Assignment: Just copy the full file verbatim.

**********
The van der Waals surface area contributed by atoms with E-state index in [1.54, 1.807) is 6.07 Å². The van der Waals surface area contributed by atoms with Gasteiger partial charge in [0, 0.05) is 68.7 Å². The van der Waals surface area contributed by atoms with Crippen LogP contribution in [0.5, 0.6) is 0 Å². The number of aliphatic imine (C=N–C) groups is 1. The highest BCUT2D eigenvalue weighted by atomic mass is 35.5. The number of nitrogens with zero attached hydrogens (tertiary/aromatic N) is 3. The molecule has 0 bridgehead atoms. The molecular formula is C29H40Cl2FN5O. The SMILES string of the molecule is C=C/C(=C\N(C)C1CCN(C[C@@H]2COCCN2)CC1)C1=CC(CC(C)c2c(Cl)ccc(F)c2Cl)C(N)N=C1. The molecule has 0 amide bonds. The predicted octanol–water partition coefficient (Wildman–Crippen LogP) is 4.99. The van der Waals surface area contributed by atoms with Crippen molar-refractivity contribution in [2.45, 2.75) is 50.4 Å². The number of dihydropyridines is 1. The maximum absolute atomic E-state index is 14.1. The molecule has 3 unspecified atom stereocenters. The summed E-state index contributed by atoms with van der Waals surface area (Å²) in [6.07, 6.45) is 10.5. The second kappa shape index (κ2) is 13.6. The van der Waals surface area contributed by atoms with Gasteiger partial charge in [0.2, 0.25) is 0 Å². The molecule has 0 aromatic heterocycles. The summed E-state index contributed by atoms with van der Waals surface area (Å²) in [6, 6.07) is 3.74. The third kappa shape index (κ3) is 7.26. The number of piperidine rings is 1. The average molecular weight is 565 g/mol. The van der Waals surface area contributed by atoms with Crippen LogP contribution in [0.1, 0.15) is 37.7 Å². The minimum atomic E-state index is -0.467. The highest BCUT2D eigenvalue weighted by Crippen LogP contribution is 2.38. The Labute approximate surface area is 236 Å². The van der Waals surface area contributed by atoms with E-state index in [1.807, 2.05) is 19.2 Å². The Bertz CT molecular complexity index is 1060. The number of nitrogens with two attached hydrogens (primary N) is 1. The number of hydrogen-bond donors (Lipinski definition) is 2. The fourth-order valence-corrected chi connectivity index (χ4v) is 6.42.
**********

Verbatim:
The van der Waals surface area contributed by atoms with E-state index in [1.54, 1.807) is 6.07 Å². The van der Waals surface area contributed by atoms with Gasteiger partial charge in [0, 0.05) is 68.7 Å². The van der Waals surface area contributed by atoms with Crippen LogP contribution in [0.5, 0.6) is 0 Å². The number of aliphatic imine (C=N–C) groups is 1. The highest BCUT2D eigenvalue weighted by atomic mass is 35.5. The number of nitrogens with zero attached hydrogens (tertiary/aromatic N) is 3. The molecule has 0 bridgehead atoms. The molecular formula is C29H40Cl2FN5O. The SMILES string of the molecule is C=C/C(=C\N(C)C1CCN(C[C@@H]2COCCN2)CC1)C1=CC(CC(C)c2c(Cl)ccc(F)c2Cl)C(N)N=C1. The molecule has 0 amide bonds. The predicted octanol–water partition coefficient (Wildman–Crippen LogP) is 4.99. The van der Waals surface area contributed by atoms with Crippen molar-refractivity contribution in [2.45, 2.75) is 50.4 Å². The number of dihydropyridines is 1. The maximum absolute atomic E-state index is 14.1. The molecule has 3 unspecified atom stereocenters. The summed E-state index contributed by atoms with van der Waals surface area (Å²) in [6.07, 6.45) is 10.5. The second kappa shape index (κ2) is 13.6. The van der Waals surface area contributed by atoms with Gasteiger partial charge in [0.2, 0.25) is 0 Å². The molecule has 0 aromatic heterocycles. The summed E-state index contributed by atoms with van der Waals surface area (Å²) in [6, 6.07) is 3.74. The third kappa shape index (κ3) is 7.26. The number of piperidine rings is 1. The average molecular weight is 565 g/mol. The van der Waals surface area contributed by atoms with Crippen LogP contribution in [0.1, 0.15) is 37.7 Å². The minimum atomic E-state index is -0.467. The highest BCUT2D eigenvalue weighted by Crippen LogP contribution is 2.38. The Labute approximate surface area is 236 Å². The van der Waals surface area contributed by atoms with E-state index in [1.807, 2.05) is 19.2 Å². The Bertz CT molecular complexity index is 1060. The number of nitrogens with two attached hydrogens (primary N) is 1. The number of hydrogen-bond donors (Lipinski definition) is 2. The fourth-order valence-corrected chi connectivity index (χ4v) is 6.42.